The Great Circus Train Wreck of 1918: Tragedy on the Indiana Lakeshore
9781596299313Regular price $21.99 Sale price $15.39 Save 30%
What really happened on the circus train in 1918? Read the story of this tragedy for the entertainment industry of the time.
In the cool, pre-dawn hours on a June night in 1918, a train engineer closed his cab window as he chugged toward Hammond, Indiana. He drifted to sleep, and his train bore down on the idle Hagenbeck-Wallace Circus Train. Soon after, the sleeping engineer's locomotive plowed into the circus train. In the subsequent wreckage and blaze, more than two hundred circus performers were injured and eighty-six were killed, most of whom were interred in a mass grave in the Showmen's Rest section of Chicago's Woodlawn Cemetery. Join local historian Richard Lytle as he recounts, in the fullest retelling to date, the details of this tragedy and its role in the overall evolution and demise of a unique entertainment industry.
Historic Shipwrecks and Rescues on Lake Michigan
9781467151962Regular price $23.99 Sale price $16.79 Save 30%
Facing the fury and danger of Lake Michigan
Ever since French explorers first cast their eyes on Lake Michigan, this huge inland sea has been the scene of thousands of shipwreck rescues and tragedies. As mishaps and disasters proliferated, a dedicated service of lifesavers arose. Braving perilous conditions, these servicemen pulled those aboard the merchant schooner Havanna from certain death. The intrepid St Joseph Lifesavers saved the crew and passengers of the City of Duluth. Sadly, not all rescues ended in heroism, as was the case with the doomed Arab that went down along with two other ships.
Author Michael Passwater captures the stories of shipwrecks and the brave men and women that risked their lives against an angry Lake Michigan.
Indiana and the Great Flood of 1913
9781467146920Regular price $21.99 Sale price $15.39 Save 30%
Human action made one of the worst natural disasters in Indiana history even worse. Indiana and the Great Flood of 1913 reveals how this happened and how to avoid a similar fate in the future.
Indiana suffered enormous losses in the Great Flood of 1913, yet this disaster is largely forgotten. The combined tornado and flood barreled through Terre Haute, killing more than twenty. One hundred fourteen miles away in Peru, the circus lost most of its animals in the storm. At the southwestern corner of the state, a "sea of water,'? as local papers put it, washed over Evansville turning streets into canals. In the capital, levee failures left hundreds homeless and vulnerable to disease and famine. Pulling from archival photographs, newspapers, and local accounts, Dr. Nancy M. Germano shares stories from across the state to reveal how Indiana's history of settlement and development contributed to one of the state's worst disasters.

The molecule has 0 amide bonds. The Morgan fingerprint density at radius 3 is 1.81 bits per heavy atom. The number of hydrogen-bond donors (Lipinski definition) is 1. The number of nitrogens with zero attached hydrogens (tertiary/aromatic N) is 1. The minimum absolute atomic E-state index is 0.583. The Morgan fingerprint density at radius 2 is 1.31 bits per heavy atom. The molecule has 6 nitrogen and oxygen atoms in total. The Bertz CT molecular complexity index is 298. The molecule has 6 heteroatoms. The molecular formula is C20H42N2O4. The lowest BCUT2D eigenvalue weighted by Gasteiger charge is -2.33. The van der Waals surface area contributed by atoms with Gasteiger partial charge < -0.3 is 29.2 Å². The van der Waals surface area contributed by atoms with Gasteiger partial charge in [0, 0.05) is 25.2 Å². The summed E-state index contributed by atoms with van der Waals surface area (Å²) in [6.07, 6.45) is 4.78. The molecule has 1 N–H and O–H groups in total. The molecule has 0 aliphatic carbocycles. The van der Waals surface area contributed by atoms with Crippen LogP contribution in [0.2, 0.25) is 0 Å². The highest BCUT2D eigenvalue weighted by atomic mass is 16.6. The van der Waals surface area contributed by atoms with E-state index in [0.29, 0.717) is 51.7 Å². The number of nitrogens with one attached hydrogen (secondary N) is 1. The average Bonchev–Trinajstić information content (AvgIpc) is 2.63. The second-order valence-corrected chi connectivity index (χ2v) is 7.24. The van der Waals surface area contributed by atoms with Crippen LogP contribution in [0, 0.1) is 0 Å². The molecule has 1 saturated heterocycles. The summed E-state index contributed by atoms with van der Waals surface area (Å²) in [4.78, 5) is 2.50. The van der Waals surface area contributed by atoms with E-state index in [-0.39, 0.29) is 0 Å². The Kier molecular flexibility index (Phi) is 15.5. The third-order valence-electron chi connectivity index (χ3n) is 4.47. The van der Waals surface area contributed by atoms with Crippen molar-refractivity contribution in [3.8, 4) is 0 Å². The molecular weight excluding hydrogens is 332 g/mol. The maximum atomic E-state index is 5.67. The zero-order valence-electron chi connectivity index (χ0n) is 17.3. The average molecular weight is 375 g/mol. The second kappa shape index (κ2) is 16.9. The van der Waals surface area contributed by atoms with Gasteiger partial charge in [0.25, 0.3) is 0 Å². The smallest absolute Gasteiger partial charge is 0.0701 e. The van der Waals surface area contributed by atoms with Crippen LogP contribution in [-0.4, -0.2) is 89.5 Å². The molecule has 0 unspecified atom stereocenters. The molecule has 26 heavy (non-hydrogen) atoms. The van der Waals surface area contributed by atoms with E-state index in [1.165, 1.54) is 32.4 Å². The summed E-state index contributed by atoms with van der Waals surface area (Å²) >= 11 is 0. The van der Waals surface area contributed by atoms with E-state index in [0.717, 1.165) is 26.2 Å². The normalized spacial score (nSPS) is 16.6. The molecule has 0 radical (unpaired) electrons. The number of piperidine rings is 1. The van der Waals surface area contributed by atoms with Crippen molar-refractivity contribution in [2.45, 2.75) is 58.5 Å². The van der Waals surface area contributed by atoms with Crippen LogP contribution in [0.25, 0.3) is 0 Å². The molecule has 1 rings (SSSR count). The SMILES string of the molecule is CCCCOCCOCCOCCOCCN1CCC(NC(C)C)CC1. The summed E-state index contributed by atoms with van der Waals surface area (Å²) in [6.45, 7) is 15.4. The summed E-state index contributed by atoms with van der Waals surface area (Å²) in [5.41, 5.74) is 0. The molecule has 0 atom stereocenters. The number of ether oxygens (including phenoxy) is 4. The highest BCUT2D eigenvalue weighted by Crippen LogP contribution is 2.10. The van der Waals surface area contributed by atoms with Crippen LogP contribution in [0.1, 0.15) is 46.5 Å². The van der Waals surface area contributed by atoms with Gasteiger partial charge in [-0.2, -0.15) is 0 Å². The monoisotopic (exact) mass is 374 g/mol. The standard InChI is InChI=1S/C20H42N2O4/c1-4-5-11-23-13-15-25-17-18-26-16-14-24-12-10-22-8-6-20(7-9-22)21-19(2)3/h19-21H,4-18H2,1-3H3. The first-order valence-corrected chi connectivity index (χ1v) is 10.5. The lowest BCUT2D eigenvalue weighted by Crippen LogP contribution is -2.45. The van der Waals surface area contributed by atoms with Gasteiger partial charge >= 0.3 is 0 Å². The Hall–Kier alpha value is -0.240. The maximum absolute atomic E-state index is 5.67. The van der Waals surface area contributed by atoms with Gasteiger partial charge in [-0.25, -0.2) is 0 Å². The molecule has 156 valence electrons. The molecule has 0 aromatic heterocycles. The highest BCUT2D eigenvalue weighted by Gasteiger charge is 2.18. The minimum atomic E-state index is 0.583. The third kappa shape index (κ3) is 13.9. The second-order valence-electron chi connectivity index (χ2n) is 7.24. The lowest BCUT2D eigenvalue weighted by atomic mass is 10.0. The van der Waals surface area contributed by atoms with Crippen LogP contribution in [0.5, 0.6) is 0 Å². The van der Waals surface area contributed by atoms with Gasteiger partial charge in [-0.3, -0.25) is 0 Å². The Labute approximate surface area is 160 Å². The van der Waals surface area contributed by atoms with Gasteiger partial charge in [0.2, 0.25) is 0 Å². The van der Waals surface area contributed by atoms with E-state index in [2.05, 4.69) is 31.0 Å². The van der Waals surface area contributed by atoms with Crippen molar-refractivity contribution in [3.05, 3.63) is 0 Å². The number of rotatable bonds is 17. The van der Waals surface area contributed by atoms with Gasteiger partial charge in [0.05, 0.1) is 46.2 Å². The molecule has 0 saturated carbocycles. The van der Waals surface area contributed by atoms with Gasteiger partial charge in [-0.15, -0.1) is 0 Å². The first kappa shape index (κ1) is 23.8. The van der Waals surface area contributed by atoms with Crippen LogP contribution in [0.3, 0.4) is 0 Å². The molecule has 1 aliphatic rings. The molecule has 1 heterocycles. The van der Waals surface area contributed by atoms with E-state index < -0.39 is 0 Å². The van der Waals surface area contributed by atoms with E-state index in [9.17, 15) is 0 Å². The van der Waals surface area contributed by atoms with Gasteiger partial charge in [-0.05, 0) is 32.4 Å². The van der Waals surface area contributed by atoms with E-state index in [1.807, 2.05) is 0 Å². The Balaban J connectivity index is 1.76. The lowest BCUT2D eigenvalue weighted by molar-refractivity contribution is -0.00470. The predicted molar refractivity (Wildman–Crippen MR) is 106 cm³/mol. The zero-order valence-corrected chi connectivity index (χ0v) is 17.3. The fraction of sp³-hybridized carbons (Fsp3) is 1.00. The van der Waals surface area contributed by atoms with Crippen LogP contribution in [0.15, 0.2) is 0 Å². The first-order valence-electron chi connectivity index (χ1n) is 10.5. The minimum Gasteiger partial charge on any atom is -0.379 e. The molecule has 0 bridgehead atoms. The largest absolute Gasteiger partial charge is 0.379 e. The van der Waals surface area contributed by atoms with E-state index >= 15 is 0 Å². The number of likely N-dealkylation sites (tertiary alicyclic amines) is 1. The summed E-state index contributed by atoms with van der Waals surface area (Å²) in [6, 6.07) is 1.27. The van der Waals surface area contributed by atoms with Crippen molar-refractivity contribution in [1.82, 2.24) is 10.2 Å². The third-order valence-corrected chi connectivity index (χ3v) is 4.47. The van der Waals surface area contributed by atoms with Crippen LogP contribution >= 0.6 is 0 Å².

The 1965 Palm Sunday Tornadoes in Indiana
9781467149976Regular price $21.99 Sale price $15.39 Save 30%
Author Janis Thornton reveals the stories of a day in Indiana like no other.
Palm Sunday 1965 started as the nicest day of the year, the kind of weather that encouraged Hoosiers to get out in the sun, fire up the grill, hit the golf course, or roll down their car windows and take a leisurely drive. That evening, however, throughout northern and central Indiana, the sky turned an ominous black, and storms moved in, quickly manifesting as Indiana's worst tornado outbreak. Within three hours, twisters, some a half-mile wide, ripped through seventeen counties, devastating communities and leaving death and destruction in their wake. When the tornadoes were finished with Indiana, 137 people were dead, hundreds were injured, and thousands more were forever changed.
Tippecanoe County and the 1913 Flood
9781467147583Regular price $21.99 Sale price $15.39 Save 30%
These untold stories and never-before-seen images explore the human drama of the 1913 Flood as it unfolded in Tippecanoe County, Indiana.
Heralding the coming spring, the weather forecast promised a warm and sunny Easter in 1913. Little did the citizens of Tippecanoe County realize that a furious deluge would cause the Wabash River to swell to an ungovernable and lethal height. Bridges collapsed, whole buildings came unmoored from their foundations and washed away, and heroic rescue attempts saved lives and cost others.
Authors and retired Purdue professors Pete Bill and Arnold Sweet describe the travails of communities suddenly cut off from the rest of the world and facing a natural disaster that gripped twenty states.